Photograph of Apple Pickers Drinking at the Brown Fruit Farm


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Photograph of Apple Pickers Drinking at the Brown Fruit Farm is a picture, with genre photograph and group portraits. Its dimensions are 7.9 in. x 6.04 in..

It was created in the 1930s decade.

Pictured here are two apple pickers pausing in their work to enjoy a drink at the Brown Fruit Farm. During the picking season, the farm employed 35 to 40 migrant workers as pickers. As described by Bernard (Brownie) Cellar in his book “The Brown Fruit Farm: 100 Acres in Orchards,” migrant workers were typically European immigrants or those who had left inner cities in the United States to live the nomadic life of a fruit picker. They traveled from Ohio to New York to Florida to California to pick apples, peaches, grapefruit, oranges and hops. One worker could pick 100 bushels of apples a day.

The Brown Fruit Farm operated north of Worthington for nearly fifty years. The farm sold grew and sold apples and apple products such as juice, candy and apple butter, as well as cherries, plums and honey. As of 1925, the farm encompassed 100 acres planted with 4000 fruit trees and was the largest fruit farm in central Ohio. It was renowned not only for the quality of its produce, but also for its innovative roadside marketing, including signs telling motorists how many miles they were from the farm.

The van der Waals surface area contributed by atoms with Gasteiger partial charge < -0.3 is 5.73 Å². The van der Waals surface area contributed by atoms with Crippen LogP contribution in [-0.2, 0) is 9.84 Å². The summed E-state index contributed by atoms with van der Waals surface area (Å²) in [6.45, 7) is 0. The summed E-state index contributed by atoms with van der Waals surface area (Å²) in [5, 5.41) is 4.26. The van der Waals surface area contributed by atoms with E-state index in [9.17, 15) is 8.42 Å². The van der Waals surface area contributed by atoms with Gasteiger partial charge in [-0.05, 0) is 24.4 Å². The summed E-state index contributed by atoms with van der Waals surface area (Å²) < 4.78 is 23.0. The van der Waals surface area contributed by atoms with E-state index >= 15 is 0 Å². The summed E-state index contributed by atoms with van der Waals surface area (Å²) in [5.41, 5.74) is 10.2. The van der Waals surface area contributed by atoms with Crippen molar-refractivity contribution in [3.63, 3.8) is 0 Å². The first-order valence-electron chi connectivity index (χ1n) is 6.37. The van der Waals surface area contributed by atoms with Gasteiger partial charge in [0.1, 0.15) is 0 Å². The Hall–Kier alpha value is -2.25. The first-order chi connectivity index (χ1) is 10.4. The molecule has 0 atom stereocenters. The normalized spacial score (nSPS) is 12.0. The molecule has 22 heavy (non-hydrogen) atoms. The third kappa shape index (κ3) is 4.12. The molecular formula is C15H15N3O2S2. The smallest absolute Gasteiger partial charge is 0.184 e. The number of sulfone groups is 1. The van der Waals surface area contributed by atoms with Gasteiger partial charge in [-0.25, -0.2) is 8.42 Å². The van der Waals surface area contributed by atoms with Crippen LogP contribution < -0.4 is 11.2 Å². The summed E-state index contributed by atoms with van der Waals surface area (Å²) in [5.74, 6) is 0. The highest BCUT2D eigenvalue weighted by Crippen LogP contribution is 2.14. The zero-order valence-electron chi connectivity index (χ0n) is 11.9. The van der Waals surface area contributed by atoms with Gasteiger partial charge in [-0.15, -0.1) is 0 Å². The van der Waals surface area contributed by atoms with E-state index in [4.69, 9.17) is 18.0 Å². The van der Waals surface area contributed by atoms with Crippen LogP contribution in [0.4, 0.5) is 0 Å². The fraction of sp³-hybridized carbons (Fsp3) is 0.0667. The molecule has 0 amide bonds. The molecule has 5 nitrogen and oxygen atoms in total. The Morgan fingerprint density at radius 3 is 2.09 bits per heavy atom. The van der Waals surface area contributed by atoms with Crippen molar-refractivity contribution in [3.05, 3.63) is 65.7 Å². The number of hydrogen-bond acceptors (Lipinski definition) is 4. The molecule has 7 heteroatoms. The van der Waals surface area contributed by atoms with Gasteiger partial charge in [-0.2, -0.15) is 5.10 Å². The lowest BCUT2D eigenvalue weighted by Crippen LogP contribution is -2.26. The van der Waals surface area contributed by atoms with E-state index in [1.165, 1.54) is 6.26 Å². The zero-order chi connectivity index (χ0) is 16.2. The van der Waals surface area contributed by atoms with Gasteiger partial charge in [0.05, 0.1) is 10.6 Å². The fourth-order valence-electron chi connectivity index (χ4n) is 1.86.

The farm’s original apple orchards were planted around 1901, by Frank Bower, on property once owned by the Pool family. Sally and Joseph Pool came to Sharon Township in 1812, and their family gravestones have been incorporated into a restored cemetery at Highbanks Metro Park. Bower sold the orchards to William C. Brown in 1909, who few years later turned the property over to his son, Frame. Over the next couple of decades, Frame grew the farm with cutting-edge farming and marketing techniques. Frame and his wife, Marie, and daughter, Molly, lived in the old farmhouse on the property that had been built by the Pool family. Frame and Marie Brown both passed away in 1936, when Molly Brown took over ownership of the farm, which operated until 1958.

It covers the topics food and drink, agriculture and farm workers.

It features the organization Brown Fruit Farm.

It covers the city Columbus.

The original is in a private collection.

This file was reformatted digital in the format video/jpeg.

The Worthington Memory identification code is wcd0233.

This metadata record was human prepared by Worthington Libraries on March 27, 2018. It was last updated April 4, 2018.